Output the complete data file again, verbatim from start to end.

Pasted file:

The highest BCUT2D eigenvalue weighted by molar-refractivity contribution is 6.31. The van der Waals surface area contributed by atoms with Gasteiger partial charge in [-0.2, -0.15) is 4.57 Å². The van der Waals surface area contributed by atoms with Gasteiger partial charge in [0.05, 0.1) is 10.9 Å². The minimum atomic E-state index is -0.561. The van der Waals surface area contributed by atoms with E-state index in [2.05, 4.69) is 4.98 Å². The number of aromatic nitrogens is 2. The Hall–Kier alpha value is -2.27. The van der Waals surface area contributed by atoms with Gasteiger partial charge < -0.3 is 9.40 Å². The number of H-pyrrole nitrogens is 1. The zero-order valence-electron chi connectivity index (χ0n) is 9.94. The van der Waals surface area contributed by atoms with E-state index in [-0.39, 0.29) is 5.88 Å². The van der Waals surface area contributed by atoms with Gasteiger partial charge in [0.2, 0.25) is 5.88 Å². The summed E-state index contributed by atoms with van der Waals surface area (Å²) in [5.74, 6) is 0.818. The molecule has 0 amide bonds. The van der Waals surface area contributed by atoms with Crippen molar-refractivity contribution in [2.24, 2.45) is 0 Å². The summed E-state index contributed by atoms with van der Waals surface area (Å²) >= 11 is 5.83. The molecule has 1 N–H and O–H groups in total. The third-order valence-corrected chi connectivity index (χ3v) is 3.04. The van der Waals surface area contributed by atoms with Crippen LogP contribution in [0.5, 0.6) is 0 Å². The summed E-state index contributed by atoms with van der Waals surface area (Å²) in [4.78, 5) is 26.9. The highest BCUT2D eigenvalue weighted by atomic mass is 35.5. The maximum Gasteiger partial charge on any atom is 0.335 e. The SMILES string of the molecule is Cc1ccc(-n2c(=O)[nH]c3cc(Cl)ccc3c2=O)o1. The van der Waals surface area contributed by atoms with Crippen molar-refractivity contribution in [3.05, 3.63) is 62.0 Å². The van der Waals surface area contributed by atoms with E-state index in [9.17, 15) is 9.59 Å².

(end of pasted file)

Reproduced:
The highest BCUT2D eigenvalue weighted by molar-refractivity contribution is 6.31. The van der Waals surface area contributed by atoms with Gasteiger partial charge in [-0.2, -0.15) is 4.57 Å². The van der Waals surface area contributed by atoms with Gasteiger partial charge in [0.05, 0.1) is 10.9 Å². The minimum atomic E-state index is -0.561. The van der Waals surface area contributed by atoms with E-state index in [2.05, 4.69) is 4.98 Å². The number of aromatic nitrogens is 2. The Hall–Kier alpha value is -2.27. The van der Waals surface area contributed by atoms with Gasteiger partial charge < -0.3 is 9.40 Å². The number of H-pyrrole nitrogens is 1. The zero-order valence-electron chi connectivity index (χ0n) is 9.94. The van der Waals surface area contributed by atoms with E-state index in [-0.39, 0.29) is 5.88 Å². The van der Waals surface area contributed by atoms with Gasteiger partial charge in [0.2, 0.25) is 5.88 Å². The summed E-state index contributed by atoms with van der Waals surface area (Å²) in [5.74, 6) is 0.818. The molecule has 0 amide bonds. The van der Waals surface area contributed by atoms with Crippen molar-refractivity contribution in [2.24, 2.45) is 0 Å². The summed E-state index contributed by atoms with van der Waals surface area (Å²) >= 11 is 5.83. The molecule has 1 N–H and O–H groups in total. The third-order valence-corrected chi connectivity index (χ3v) is 3.04. The van der Waals surface area contributed by atoms with Crippen LogP contribution in [0.5, 0.6) is 0 Å². The summed E-state index contributed by atoms with van der Waals surface area (Å²) in [4.78, 5) is 26.9. The highest BCUT2D eigenvalue weighted by atomic mass is 35.5. The maximum Gasteiger partial charge on any atom is 0.335 e. The SMILES string of the molecule is Cc1ccc(-n2c(=O)[nH]c3cc(Cl)ccc3c2=O)o1. The van der Waals surface area contributed by atoms with Crippen molar-refractivity contribution in [3.05, 3.63) is 62.0 Å². The van der Waals surface area contributed by atoms with E-state index in [9.17, 15) is 9.59 Å².